I am finding that the little things matter just as much as these bigger projects. When I was in quarantine, an inmate called to me while I was on orderly rounds. He explained that his cousin was in the cell next door, and was headed to the (prison) camp with me. He asked that I look after his cousin, and since this was a large human being making the request, I agreed. One morning, I heard Isaiah (the cousin) talking about how he was bummed that the commissary didn’t have oatmeal because that’s the only thing he likes to eat for breakfast. I went to my locker, grabbed an extra box I had and gave it to him. He asked what I wanted for it, and I said nothing.

Fast forward several months to our prayer group one night a week or so ago. Isaiah was talking to one of the other guys and I heard him say, “J is all good with me. He gave me oatmeal.” I laughed and told him I had forgotten about that. He replied, “That was the first time that anyone ever gave me something without wanting anything in return. I actually called my mom about it and said, ‘A white man gave me oatmeal.'” We shared a chuckle, but inside I was deeply moved. You never know which act will be impactful.

When I send letters to Jason I include copies of the prayers we use for ‘morning prayer’ with HMC folks. It is a way to pray together from afar. In March Jason wrote:

 Last night the guards came in to search lockers on one of the ranges. (a range is a grouping of about 20 beds) They were hunting for a particular cell phone apparently. In the process of searching, they made quite a mess which is typical. We had been sent to wait outside throughout this process. When they came out to get us, one of them was eating a pizza roll which was part of the dinner that some buddies and I had prepared. We came to find out that they had eaten a good portion of our food. This made me angry, it still does.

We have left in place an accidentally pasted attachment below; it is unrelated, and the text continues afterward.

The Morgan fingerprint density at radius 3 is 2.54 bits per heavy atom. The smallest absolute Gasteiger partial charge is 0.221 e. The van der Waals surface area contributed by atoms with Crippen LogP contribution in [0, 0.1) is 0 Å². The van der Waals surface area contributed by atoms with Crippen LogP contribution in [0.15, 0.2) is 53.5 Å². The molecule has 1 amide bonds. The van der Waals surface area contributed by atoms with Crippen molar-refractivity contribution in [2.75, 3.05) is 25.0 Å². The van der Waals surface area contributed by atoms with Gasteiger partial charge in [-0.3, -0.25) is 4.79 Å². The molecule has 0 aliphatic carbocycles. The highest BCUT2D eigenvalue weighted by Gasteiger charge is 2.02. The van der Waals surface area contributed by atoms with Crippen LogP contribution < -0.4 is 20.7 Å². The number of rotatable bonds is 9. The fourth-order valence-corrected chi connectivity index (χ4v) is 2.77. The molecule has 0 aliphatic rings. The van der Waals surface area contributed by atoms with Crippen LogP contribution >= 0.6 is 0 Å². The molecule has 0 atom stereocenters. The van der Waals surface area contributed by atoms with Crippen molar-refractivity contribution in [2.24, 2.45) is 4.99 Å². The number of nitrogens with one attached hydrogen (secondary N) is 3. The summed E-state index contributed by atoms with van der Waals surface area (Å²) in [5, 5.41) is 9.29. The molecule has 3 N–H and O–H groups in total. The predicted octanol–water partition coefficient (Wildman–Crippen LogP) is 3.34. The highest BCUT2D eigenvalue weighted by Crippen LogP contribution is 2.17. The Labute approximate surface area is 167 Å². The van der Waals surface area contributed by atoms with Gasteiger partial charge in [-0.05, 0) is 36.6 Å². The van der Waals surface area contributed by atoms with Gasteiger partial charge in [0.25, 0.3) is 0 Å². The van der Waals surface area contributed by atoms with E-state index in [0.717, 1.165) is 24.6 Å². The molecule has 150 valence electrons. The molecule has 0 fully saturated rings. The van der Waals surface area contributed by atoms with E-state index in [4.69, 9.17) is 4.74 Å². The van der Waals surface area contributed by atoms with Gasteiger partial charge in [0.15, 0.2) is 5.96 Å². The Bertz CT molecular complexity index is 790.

When I read the prayers though it got me to thinking, What kind of man steals another man’s dinner and then rubs his nose in the theft? What kind of man puts on a law enforcement uniform and believes that gives him license to make up his own rules? I’m not sure, but I can make a pretty good guess that he is not a healthy man (spiritually) or a happy man. An AA friend of mine used to say “Hurt people hurt people.”

The prayers of forgiveness strike me as a means to freedom from the sickness that infects that man. I can meet his pain with compassion. He chooses to express his suffering by stealing our food. I choose to forgive him for it, in the same way that I know God forgives me. I don’t want to live on the wavelength with these officers. I want to live on God’s.

It is easy to read Jason’s letters and marvel at the discipline, compassion, and generosity that he demonstrates on the inside. I imagine the day to day reality, even for one with clear advantages, is more excruciating and frightening than he lets on. So far he has served 9 months of an eight year sentence.

We don’t know what happened to Philemon and Onesimus, if Philemon accepted Onesimus back as a member of the household and house church. But I like to think that Philemon’s heart was moved, that his faith was deepened. I like to imagine that the change in the house church was so great that the letter became important in the tradition so was included in the canon.

I don’t know any more of Deante’s story, other than the poem I read at the beginning and the fact that it was published in 2015. I hope he received mail and is out by now.

And the mustard seed and the cedar tree, what of them? These metaphors, these visions of Ezekiel and Jesus hardly seem substantial enough to take on the largest prison system in the world. But everything starts from a seed or a new sprout of an idea. As a congregation we are part of small seeds that are growing as we relate to LAR, Court Watch, Congregation Action Network, as we help Liliana and AnaIsobel. And we do see growth, incremental in the system and a bit more with individuals. Perhaps it is we ourselves who grow the most as we nurture seeds to grow into trees of justice.

The reign of God is like a mustard seed which people plant in the soil; it is the smallest of all earth’s seeds, yet once it is sown it springs up to become the largest of shrubs, with branches big enough for the birds of the sky to build nests in its shade.